Note that I didn't actually say that findings from speech perception would falsify claims regarding language semantics. I said, "If the action understanding interpretation fails for speech perception, it raises serious questions about the theory generally." Why do I say this? Because this is the domain in which we have the most evidence. It is a test case. If the theory holds up for speech perception, then it passed a rigorous test and we might be more lenient in accepting weaker data in other domains. If it fails the rigorous test, this leads us to question the weaker data. Could data from other studies lead to the firm conclusion that motor systems play a role in action knowledge representation (or empathy or whatever)? Yes. But we are not there yet. Speech perception is the ONLY domain where the results are conclusive and the theory failed. This was my point.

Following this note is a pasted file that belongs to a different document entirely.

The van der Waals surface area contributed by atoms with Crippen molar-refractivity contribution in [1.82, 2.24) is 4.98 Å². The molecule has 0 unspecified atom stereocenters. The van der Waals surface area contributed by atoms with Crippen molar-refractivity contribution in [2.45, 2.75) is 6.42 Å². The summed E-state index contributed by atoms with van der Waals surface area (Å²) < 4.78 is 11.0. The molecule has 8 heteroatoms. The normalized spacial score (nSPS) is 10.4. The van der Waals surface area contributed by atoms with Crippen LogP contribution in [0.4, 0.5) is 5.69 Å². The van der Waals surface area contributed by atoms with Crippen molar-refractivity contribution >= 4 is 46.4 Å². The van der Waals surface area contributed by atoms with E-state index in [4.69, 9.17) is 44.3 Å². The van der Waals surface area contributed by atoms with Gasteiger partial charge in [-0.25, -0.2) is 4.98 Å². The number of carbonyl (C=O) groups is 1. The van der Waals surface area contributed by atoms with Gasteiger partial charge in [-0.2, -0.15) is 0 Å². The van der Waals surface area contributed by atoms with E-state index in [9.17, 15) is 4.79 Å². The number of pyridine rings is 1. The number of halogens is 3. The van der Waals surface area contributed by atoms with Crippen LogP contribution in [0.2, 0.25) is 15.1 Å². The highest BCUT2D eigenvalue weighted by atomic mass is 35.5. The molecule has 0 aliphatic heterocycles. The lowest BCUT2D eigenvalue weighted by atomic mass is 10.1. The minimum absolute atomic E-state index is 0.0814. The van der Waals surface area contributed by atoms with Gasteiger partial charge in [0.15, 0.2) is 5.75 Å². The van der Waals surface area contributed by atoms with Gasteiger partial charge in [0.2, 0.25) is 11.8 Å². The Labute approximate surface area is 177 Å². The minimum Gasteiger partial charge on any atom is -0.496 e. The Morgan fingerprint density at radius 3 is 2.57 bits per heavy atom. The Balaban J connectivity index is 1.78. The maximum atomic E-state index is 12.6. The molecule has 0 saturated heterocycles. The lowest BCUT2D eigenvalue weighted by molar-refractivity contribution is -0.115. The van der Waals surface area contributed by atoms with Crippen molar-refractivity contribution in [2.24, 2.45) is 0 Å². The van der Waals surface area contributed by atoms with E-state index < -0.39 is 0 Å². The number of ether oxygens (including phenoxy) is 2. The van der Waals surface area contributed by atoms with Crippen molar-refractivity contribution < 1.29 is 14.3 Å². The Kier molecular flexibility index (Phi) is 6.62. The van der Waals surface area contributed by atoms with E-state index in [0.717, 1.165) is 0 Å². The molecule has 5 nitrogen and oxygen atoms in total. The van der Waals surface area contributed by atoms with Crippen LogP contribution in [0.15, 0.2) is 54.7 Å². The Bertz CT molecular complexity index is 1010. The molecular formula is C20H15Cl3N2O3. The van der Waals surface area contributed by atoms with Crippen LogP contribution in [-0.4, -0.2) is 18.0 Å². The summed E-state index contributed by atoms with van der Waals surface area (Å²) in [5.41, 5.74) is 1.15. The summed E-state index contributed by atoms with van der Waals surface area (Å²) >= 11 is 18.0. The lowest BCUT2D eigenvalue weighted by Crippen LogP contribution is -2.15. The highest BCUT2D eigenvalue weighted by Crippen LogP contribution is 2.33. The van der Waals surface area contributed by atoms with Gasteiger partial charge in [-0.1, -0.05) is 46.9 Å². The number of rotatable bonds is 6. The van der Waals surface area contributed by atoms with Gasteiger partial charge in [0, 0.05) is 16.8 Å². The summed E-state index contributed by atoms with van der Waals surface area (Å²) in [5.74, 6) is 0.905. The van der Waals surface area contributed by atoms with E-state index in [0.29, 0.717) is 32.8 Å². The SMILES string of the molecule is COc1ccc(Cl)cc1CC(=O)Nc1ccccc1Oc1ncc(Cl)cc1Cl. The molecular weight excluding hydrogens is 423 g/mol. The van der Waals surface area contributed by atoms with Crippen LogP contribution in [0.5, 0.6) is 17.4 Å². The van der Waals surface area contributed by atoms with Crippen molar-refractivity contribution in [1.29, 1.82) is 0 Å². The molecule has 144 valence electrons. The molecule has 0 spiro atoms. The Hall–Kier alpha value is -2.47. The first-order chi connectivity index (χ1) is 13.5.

Now, in another recently published paper, I reviewed the evidence claimed to support the theory that the motor system is critically involved in action semantics and found the evidence weak at best (Hickok, 2010). So let's look at what Gallese takes to be some of the strongest claims.
VG: In humans, the cortical motor system is activated during the observation of a variety of motor behaviors
Activation does not imply causation.
VG: right handers preferentially activate the left premotor cortex during lexical decisions on manual-action verbs (compared with nonmanual-action verbs), whereas left handers preferentially activate right premotor areas (Willems, Hagoort,&Casasanto, 2010). Thus, right and left handers, who performactions differently, use correspondingly different areas of the brain for representing action verb meanings